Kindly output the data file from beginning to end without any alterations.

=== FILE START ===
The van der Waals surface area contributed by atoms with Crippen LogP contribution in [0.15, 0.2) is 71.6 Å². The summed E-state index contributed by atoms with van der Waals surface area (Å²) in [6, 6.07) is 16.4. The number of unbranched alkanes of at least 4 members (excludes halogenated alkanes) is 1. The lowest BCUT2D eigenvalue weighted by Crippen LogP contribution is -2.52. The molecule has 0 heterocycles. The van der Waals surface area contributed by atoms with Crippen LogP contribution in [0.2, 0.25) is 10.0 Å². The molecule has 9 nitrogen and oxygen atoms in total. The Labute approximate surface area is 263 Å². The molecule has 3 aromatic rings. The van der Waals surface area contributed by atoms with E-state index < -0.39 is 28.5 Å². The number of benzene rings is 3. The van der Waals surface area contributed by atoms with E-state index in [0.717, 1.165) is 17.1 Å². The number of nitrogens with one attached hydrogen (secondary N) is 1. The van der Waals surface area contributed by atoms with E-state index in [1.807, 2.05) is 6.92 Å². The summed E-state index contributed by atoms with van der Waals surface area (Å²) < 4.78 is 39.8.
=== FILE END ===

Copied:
The van der Waals surface area contributed by atoms with Crippen LogP contribution in [0.15, 0.2) is 71.6 Å². The summed E-state index contributed by atoms with van der Waals surface area (Å²) in [6, 6.07) is 16.4. The number of unbranched alkanes of at least 4 members (excludes halogenated alkanes) is 1. The lowest BCUT2D eigenvalue weighted by Crippen LogP contribution is -2.52. The molecule has 0 heterocycles. The van der Waals surface area contributed by atoms with Crippen LogP contribution in [0.2, 0.25) is 10.0 Å². The molecule has 9 nitrogen and oxygen atoms in total. The Labute approximate surface area is 263 Å². The molecule has 3 aromatic rings. The van der Waals surface area contributed by atoms with E-state index < -0.39 is 28.5 Å². The number of benzene rings is 3. The van der Waals surface area contributed by atoms with E-state index in [0.717, 1.165) is 17.1 Å². The number of nitrogens with one attached hydrogen (secondary N) is 1. The van der Waals surface area contributed by atoms with E-state index in [1.807, 2.05) is 6.92 Å². The summed E-state index contributed by atoms with van der Waals surface area (Å²) < 4.78 is 39.8.